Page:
Running Time: 85 Minutes
Director: German Kral
Cast: María Nieves Rego, Juan Carlos Copes, Ayelén Álvarez Miño & Juan Malizia
The life and love story of Argentina’s famous tango dancers María Nieves Rego and Juan Carlos Copes, who met as teenagers and danced together for nearly fifty years until a painful separation tore them apart.
Opening with a rather lovely, languid tracking shot of downtown Buenos Aires, Our Last Tango initially seems like a curio of a documentary about two of Argentina’s most famous tango dancers: A curio because the documentary incorporates an increasingly meta narrative whereby reenactments are used to tell the story of María Nieves Rego and Juan Carlos Copes. Reenactments can be tricky in a documentary because it usually begs the question, why not just turn it into a straight up dramatic adaptation without the frills or documentary tropes of talking heads?
It rarely works (and Errol Morris’ superlative The Thin Blue Line may be one of the few exceptions) but the twist to this formula is that we see the filming of these reenactments with the actors themselves then doing the interviewing of both María Nieves Rego and Juan Carlos Copes and asking them probing personal questions about their lives together. Both leads are portrayed at two different stages in their lives and by different actors and these same actors end up discussing their characters with each other further lending a strange self reflexiveness to proceedings.
The narrative becomes even more meta when we see the real María Nieves Rego walk onto a soundstage mock-up of her childhood home replete with toys that she would have had. It’s an emotional moment both for her and the audience despite the artificiality of the construct.
The film charts the rise and eventual disintegration of the personal and professional relationship of María Nieves Rego and Juan Carlos Copes: Both of whom were largely responsible for the revival of tango in the 70s in Latin America, Europe and the USA. Even for those who aren’t a fan of dancing or the strict sensuality of the tango (it should be said that the dance sequences are beautifully shot by Jo Heim and Félix Monti), there’s a lot more going on here with the meta nature of the narrative doubling as a meditation on the different perspectives one can take on falling in love. Not just love of a person but love for an artform.
Despite featuring both Nieves Rego and Copes, the film really belongs to Nieves Rego and how devotion to one man blinded her to the fact that the man in question was a serial philanderer and seemingly, going by the present day interviews, devoid of any sense of regret or guilt over his actions. In fact both have rather regressive views on the role of men and women in relationships that modern audiences might find stereotypically quaint.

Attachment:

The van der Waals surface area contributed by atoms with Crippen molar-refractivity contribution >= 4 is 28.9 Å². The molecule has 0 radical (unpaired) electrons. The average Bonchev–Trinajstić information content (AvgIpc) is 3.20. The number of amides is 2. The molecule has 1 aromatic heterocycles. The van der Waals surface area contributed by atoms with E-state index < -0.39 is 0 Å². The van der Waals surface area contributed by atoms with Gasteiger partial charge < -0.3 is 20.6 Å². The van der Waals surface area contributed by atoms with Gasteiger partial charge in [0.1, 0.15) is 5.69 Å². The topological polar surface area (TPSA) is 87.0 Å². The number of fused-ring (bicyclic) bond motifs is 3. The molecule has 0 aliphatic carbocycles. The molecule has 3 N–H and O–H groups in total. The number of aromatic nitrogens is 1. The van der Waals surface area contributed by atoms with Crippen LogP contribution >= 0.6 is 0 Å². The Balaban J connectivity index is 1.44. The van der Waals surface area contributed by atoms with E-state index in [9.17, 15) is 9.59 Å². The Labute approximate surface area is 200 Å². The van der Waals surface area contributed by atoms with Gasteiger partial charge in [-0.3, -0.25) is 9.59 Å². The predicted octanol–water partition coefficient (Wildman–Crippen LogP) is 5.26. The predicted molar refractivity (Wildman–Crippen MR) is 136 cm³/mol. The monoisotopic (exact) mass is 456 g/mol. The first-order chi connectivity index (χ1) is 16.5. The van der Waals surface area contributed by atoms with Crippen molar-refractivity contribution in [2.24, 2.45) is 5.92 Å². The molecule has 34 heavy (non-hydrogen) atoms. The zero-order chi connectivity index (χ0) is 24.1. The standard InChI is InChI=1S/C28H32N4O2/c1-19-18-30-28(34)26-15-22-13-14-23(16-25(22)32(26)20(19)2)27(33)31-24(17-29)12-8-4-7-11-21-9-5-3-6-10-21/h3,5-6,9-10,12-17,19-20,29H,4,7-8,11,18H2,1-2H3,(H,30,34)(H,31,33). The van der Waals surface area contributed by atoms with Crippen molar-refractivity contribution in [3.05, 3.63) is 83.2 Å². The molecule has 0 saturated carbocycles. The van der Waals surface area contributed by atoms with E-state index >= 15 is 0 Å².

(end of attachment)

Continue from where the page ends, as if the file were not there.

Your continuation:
Our Last Tango is a bitter pill of a film in many respects because falling in love with the wrong person can be a quietly devastating event that can echo throughout the rest of your life. And in Nieves Rego’s case, it does. At one point in the film, she declares that “Love doesn’t exist. For me it’s all a lie”. And the morbidly interesting aspect of this scene is that she says this to the actress playing her in her early 40s but the look on the actress’ face tells another story: She sees the inherent sadness of a person who gave all her love to someone, only to have it thrown back in her face.
Archival footage of Nieves Rego and Copes is used too and it’s vibrant and youthful but juxtaposed to the older woman who utters the words, “No tear, shed by a woman for a man, is worth it”; it’s incredibly sad to see someone so hardened by unrequited love and betrayal. The creator and showrunner of True Detective, Nic Pizzolatto, once remarked that:
“As human beings, we are nothing but the stories we live and die by – so you’d better be careful what stories you tell yourself.”
Falling in love is a story we tell ourselves and perhaps it is understandable when we get lost in that story but it’s not without its consequences as Our Last Tango so brutally lays bare: In a scene set in María’s actual kitchen, she explains that she has no regrets about her life yet as she says this, she is framed alone sitting at a table drinking tea. It’s a hushed moment of caution and yet it isn’t a depressing film as both of our subjects share an almost numinous love for dancing and the tango and it’s hard not to get swept up in the passion they both share.
Our Last Tango is an interesting yet flawed film, it never quite soars the way you hope it could and the meta nature of the narrative does work on a thematic level but it’s missing the cohesion and focus of a more straight forward documentary.
What is most heartening is that, despite all her heartbreak and sense of what could have been, María Nieves Rego never stops to feel sorry for herself and she knows who she is after all these years and there’s a victory in that. But the film is really a cautionary tale about falling in love with the wrong person and not being able (or willing) to recognise that fact until it’s too late.
Our Last Tango is strange self reflexive documentary that is almost brilliant in what it’s trying to do but it falls shy of greatness but there is much to admire in this film that examines love in various forms and from various perspectives.